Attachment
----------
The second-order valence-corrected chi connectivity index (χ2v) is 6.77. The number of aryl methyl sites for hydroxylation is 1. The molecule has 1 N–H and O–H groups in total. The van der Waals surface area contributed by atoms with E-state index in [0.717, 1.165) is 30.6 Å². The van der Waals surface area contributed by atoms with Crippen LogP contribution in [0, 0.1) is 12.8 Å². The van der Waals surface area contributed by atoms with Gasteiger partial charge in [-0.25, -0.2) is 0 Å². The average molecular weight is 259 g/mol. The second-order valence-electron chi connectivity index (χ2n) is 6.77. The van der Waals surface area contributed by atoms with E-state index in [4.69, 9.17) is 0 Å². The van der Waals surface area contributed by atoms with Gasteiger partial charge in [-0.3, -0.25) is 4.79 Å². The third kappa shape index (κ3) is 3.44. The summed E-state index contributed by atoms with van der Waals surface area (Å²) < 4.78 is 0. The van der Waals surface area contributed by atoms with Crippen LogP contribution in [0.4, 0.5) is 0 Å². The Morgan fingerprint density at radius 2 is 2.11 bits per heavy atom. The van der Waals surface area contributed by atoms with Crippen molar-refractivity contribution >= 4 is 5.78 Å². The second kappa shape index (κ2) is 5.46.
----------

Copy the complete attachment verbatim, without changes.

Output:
The second-order valence-corrected chi connectivity index (χ2v) is 6.77. The number of aryl methyl sites for hydroxylation is 1. The molecule has 1 N–H and O–H groups in total. The van der Waals surface area contributed by atoms with E-state index in [0.717, 1.165) is 30.6 Å². The van der Waals surface area contributed by atoms with Crippen LogP contribution in [0, 0.1) is 12.8 Å². The van der Waals surface area contributed by atoms with Gasteiger partial charge in [-0.25, -0.2) is 0 Å². The average molecular weight is 259 g/mol. The second-order valence-electron chi connectivity index (χ2n) is 6.77. The van der Waals surface area contributed by atoms with E-state index in [4.69, 9.17) is 0 Å². The van der Waals surface area contributed by atoms with Gasteiger partial charge in [-0.3, -0.25) is 4.79 Å². The third kappa shape index (κ3) is 3.44. The summed E-state index contributed by atoms with van der Waals surface area (Å²) < 4.78 is 0. The van der Waals surface area contributed by atoms with Crippen LogP contribution in [0.4, 0.5) is 0 Å². The Morgan fingerprint density at radius 2 is 2.11 bits per heavy atom. The van der Waals surface area contributed by atoms with Crippen molar-refractivity contribution >= 4 is 5.78 Å². The second kappa shape index (κ2) is 5.46.